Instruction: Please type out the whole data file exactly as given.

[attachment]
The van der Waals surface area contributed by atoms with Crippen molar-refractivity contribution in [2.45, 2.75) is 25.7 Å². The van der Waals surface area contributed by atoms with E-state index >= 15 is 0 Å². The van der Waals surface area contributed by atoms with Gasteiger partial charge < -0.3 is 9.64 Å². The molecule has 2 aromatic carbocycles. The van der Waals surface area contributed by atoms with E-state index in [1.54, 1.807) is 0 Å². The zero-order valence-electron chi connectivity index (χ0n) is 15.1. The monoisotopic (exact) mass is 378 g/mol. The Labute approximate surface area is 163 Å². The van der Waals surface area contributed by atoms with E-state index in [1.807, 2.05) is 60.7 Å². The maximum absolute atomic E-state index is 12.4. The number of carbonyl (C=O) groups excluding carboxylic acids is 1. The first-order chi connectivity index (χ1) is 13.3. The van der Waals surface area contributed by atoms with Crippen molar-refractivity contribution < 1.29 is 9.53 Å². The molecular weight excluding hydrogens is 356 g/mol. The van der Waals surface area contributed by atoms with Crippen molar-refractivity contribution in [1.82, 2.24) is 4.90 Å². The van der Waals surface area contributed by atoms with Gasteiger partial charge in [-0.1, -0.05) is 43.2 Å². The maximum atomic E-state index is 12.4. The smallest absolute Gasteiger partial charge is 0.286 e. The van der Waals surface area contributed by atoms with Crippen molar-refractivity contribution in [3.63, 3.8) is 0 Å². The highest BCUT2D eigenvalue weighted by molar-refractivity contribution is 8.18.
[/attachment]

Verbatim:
The van der Waals surface area contributed by atoms with Crippen molar-refractivity contribution in [2.45, 2.75) is 25.7 Å². The van der Waals surface area contributed by atoms with E-state index >= 15 is 0 Å². The van der Waals surface area contributed by atoms with Gasteiger partial charge < -0.3 is 9.64 Å². The molecule has 2 aromatic carbocycles. The van der Waals surface area contributed by atoms with E-state index in [1.54, 1.807) is 0 Å². The zero-order valence-electron chi connectivity index (χ0n) is 15.1. The monoisotopic (exact) mass is 378 g/mol. The Labute approximate surface area is 163 Å². The van der Waals surface area contributed by atoms with E-state index in [1.807, 2.05) is 60.7 Å². The maximum absolute atomic E-state index is 12.4. The number of carbonyl (C=O) groups excluding carboxylic acids is 1. The first-order chi connectivity index (χ1) is 13.3. The van der Waals surface area contributed by atoms with Crippen molar-refractivity contribution < 1.29 is 9.53 Å². The molecular weight excluding hydrogens is 356 g/mol. The van der Waals surface area contributed by atoms with Crippen molar-refractivity contribution in [1.82, 2.24) is 4.90 Å². The van der Waals surface area contributed by atoms with Gasteiger partial charge in [-0.1, -0.05) is 43.2 Å². The maximum atomic E-state index is 12.4. The smallest absolute Gasteiger partial charge is 0.286 e. The van der Waals surface area contributed by atoms with Crippen molar-refractivity contribution in [3.63, 3.8) is 0 Å². The highest BCUT2D eigenvalue weighted by molar-refractivity contribution is 8.18.